17. 17.  How do you get others to give you what you want? (think: material items)  How do you get others to agree with your ideas? (willingly)  How do you get others to do what you ask? (take action)
  18. 18.  How can the ability to persuade others effectively benefit you and your organization?
  19. 19.  There is a lot more to the science of persuasion than an 11 minute video. It goes all the way back to the Greek Philosopher Aristotle.  The better you understand the foundation of persuasion, the more effectively you can use it.  Prezi is a cloud-based presentation software and storytelling tool for presenting ideas on a virtual canvas.
  20. 20. Reflect and Learn
  21. 21. Directions: With a partner, brainstorm a list of the specific ways in which you can keep your audience engaged in each of the following categories. Be prepared to share!  Content  Voice  Body Language  Strategy
  22. 22. Taking Advantage of Questions Dealing with Distractions, Problem People, and Resistance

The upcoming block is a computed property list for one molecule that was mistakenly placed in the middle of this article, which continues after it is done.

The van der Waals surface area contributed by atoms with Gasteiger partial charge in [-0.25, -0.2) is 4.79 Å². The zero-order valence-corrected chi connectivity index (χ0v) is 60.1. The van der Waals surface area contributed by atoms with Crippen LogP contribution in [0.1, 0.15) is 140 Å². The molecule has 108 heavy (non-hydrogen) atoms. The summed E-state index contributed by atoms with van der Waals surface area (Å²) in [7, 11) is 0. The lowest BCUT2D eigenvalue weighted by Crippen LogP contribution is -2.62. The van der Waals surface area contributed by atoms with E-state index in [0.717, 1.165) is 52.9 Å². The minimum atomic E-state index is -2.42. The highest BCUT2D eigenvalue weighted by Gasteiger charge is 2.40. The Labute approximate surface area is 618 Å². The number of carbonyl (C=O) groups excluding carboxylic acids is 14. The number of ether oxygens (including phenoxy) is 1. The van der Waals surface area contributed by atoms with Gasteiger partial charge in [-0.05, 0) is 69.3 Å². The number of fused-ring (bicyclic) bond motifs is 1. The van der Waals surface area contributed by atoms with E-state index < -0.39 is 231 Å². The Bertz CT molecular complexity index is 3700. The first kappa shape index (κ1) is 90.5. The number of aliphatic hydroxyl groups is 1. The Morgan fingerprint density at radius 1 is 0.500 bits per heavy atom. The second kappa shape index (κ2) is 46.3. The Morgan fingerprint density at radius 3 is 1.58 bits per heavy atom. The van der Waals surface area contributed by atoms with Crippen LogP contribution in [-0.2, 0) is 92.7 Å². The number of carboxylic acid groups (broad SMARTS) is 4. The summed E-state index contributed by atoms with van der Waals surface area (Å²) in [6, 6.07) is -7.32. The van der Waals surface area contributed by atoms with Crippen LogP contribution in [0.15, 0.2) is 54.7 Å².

23. 23.  Plan – develop a list of potential audience questions as you prepare.  Identify all the facts, stats, models, diagrams, etc. that someone might challenge. Craft answers in advance.  Strategize – consider your audience when answering awkward or difficult questions.  Plan for the worst. Answer hostile or emotional questions calmly. Don’t get defensive.  Rehearse – videotape yourself or get feedback
  24. 24. Think of a time when you’ve experienced audience questions, resistance, and/or hostility.  What happened?  How did you (or the presenter) react?  What was the outcome?  Could it have been handled differently?
  25. 25.  Propose rules.  Listen and make eye contact.  Pay close attention to body language!  Confirm  Clarify  Answer  Check
  26. 26. When you don’t know the answer:  Be confidently candid. “I don’t know, but I’ll find out.” (Get contact info.)  Defer to the audience or an expert.